Star Wars: attack on the clones struck down

Litigation firm SimmonsCooperAndrew has struck down George Lucas’ High Court battle for ownership of the IP rights to the Star Wars stormtrooper helmets.


Star Wars: attack on the clones struck downLitigation boutique SimmonsCooperAndrew has struck down film-maker George Lucas’ galactic High Court battle for ownership of the IP rights to the stormtrooper helmets from the Star Wars films.

Mr Justice Mann ruled that the English copyright for the helmets had expired, which means the movie mogul and LucasFilm does not have exclusive rights to replicate the helmets.

As The Lawyer revealed (7 April), SimmonsCooperAndrew was acting for British engineer Andrew Ainsworth, who produced the stormtrooper helmets and armour for the original 1977 Star Wars: A New Hope film, as well as Luke Skywalker’s ‘X-Wing’ helmet.

Lucas had sued for $20m (£10.1m) after Ainsworth started selling replica stormtrooper helmets four years ago. In the US the movie-maker won a default judgment against the prop designer and Lucas sought to enforce $10m (£5m) of the ruling in the UK. However Mann J refused to enforce the US decision.

Lucas’ legal team, led by Harbottle & Lewis, retained one concession, however, as the court ruled that Ainsworth, though permitted to sell replica helmets in the UK, he could not do so in the US. To Ainsworth this is worth £25,000 to £30,000 in sales.

SimmonsCooperAndrew partner Seamus Andrew, who led the defence for Ainsworth, said the judgment has shown that David can bring down Goliath.

“This ruling means that it’s now harder for film companies to prevent their prop designers from making money out of their own products,” said Andrew. “It makes it harder for the film companies to tie up the IP so loosens up the industry.”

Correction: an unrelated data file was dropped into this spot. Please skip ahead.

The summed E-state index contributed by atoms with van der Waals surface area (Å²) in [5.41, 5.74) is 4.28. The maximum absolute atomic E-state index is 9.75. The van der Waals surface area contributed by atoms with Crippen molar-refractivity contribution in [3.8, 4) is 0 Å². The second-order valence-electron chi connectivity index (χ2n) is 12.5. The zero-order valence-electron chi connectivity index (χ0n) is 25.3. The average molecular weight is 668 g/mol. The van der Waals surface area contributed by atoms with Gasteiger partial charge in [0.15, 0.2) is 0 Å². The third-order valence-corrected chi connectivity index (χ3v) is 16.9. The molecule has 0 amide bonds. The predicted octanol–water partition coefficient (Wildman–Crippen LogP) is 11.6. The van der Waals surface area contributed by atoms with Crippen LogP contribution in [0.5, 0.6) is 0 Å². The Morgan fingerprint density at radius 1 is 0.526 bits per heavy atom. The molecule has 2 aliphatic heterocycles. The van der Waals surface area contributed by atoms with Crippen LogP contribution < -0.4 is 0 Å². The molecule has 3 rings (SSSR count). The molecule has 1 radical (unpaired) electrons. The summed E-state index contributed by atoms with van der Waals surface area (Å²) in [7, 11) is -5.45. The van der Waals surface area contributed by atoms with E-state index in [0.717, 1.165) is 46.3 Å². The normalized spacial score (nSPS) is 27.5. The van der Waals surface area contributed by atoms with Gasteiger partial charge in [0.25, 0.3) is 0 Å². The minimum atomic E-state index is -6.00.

The High Court’s ruling that the copyright had expired meant Ainsworth counterclaim for a cut of profits made from Star Wars since 1977 was dismissed.

Mann J has given both sides leave to appeal his findings at the Court of Appeal.

Harbottle & Lewis are currently considering whether to appeal the copyright findings, while SimmonsCooperAndrew, on the other hand, is mulling over whether it should appeal on the US point.

Mann J has taken the decision on Ainsworth’s rights in the States based on US law, which Harbottle’s holds was extremely significant.

Harbottle partner Mark Owen said this was an important decision for Lucasfilm as the Court found that Mr Ainsworth was not the creator of the Stormtrooper outfits.

“The English Court can and did find that he was infringing our client’s US copyrights,” explained Owen. “Lucasfilm is pleased to have proved that despite the Defendants’ arguments to the contrary it does have strong and enforceable IP rights in these iconic works.”

Andrew instructed lead counsel Alistair Wilson QC of Hogarth Chambers for Ainsworth. Harbottle & Lewis partner Mark Owen represents the Lucas parties, instructing Michael Bloch QC of Wilberforce Chambers as lead counsel.